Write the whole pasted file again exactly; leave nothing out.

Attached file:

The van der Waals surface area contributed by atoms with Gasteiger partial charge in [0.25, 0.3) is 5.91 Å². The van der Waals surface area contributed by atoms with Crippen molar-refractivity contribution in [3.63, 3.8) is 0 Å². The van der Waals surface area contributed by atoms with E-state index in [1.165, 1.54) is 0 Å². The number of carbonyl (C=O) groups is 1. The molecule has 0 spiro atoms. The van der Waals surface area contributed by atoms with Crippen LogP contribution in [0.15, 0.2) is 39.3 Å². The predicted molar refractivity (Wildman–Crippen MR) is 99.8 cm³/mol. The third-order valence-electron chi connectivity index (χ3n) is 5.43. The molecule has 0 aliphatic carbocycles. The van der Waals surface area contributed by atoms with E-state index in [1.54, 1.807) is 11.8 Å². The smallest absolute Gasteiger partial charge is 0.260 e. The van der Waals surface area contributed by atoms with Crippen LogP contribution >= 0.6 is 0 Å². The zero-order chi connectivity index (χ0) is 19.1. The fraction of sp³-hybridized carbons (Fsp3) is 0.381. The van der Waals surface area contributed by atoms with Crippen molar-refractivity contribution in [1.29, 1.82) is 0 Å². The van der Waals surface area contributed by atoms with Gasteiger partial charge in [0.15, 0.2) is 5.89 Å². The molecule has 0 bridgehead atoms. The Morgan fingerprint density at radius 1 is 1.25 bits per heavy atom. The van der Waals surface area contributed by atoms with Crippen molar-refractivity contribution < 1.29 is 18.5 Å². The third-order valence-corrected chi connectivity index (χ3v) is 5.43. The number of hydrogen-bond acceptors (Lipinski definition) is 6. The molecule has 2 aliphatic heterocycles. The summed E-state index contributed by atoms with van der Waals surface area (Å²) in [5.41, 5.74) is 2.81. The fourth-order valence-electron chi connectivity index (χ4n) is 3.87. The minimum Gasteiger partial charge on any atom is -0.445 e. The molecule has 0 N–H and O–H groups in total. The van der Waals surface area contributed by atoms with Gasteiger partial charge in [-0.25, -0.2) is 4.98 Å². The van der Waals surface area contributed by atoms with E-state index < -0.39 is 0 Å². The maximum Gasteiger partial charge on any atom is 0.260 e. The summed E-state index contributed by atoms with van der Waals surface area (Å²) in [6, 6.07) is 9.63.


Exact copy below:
The van der Waals surface area contributed by atoms with Gasteiger partial charge in [0.25, 0.3) is 5.91 Å². The van der Waals surface area contributed by atoms with Crippen molar-refractivity contribution in [3.63, 3.8) is 0 Å². The van der Waals surface area contributed by atoms with E-state index in [1.165, 1.54) is 0 Å². The number of carbonyl (C=O) groups is 1. The molecule has 0 spiro atoms. The van der Waals surface area contributed by atoms with Crippen LogP contribution in [0.15, 0.2) is 39.3 Å². The predicted molar refractivity (Wildman–Crippen MR) is 99.8 cm³/mol. The third-order valence-electron chi connectivity index (χ3n) is 5.43. The molecule has 0 aliphatic carbocycles. The van der Waals surface area contributed by atoms with E-state index in [1.54, 1.807) is 11.8 Å². The smallest absolute Gasteiger partial charge is 0.260 e. The van der Waals surface area contributed by atoms with Crippen LogP contribution >= 0.6 is 0 Å². The zero-order chi connectivity index (χ0) is 19.1. The fraction of sp³-hybridized carbons (Fsp3) is 0.381. The van der Waals surface area contributed by atoms with Crippen molar-refractivity contribution in [1.29, 1.82) is 0 Å². The van der Waals surface area contributed by atoms with Gasteiger partial charge in [0.15, 0.2) is 5.89 Å². The molecule has 0 bridgehead atoms. The Morgan fingerprint density at radius 1 is 1.25 bits per heavy atom. The van der Waals surface area contributed by atoms with Crippen molar-refractivity contribution < 1.29 is 18.5 Å². The third-order valence-corrected chi connectivity index (χ3v) is 5.43. The number of hydrogen-bond acceptors (Lipinski definition) is 6. The molecule has 2 aliphatic heterocycles. The summed E-state index contributed by atoms with van der Waals surface area (Å²) in [5.41, 5.74) is 2.81. The fourth-order valence-electron chi connectivity index (χ4n) is 3.87. The minimum Gasteiger partial charge on any atom is -0.445 e. The molecule has 0 N–H and O–H groups in total. The van der Waals surface area contributed by atoms with Gasteiger partial charge in [-0.25, -0.2) is 4.98 Å². The van der Waals surface area contributed by atoms with E-state index < -0.39 is 0 Å². The maximum Gasteiger partial charge on any atom is 0.260 e. The summed E-state index contributed by atoms with van der Waals surface area (Å²) in [6, 6.07) is 9.63.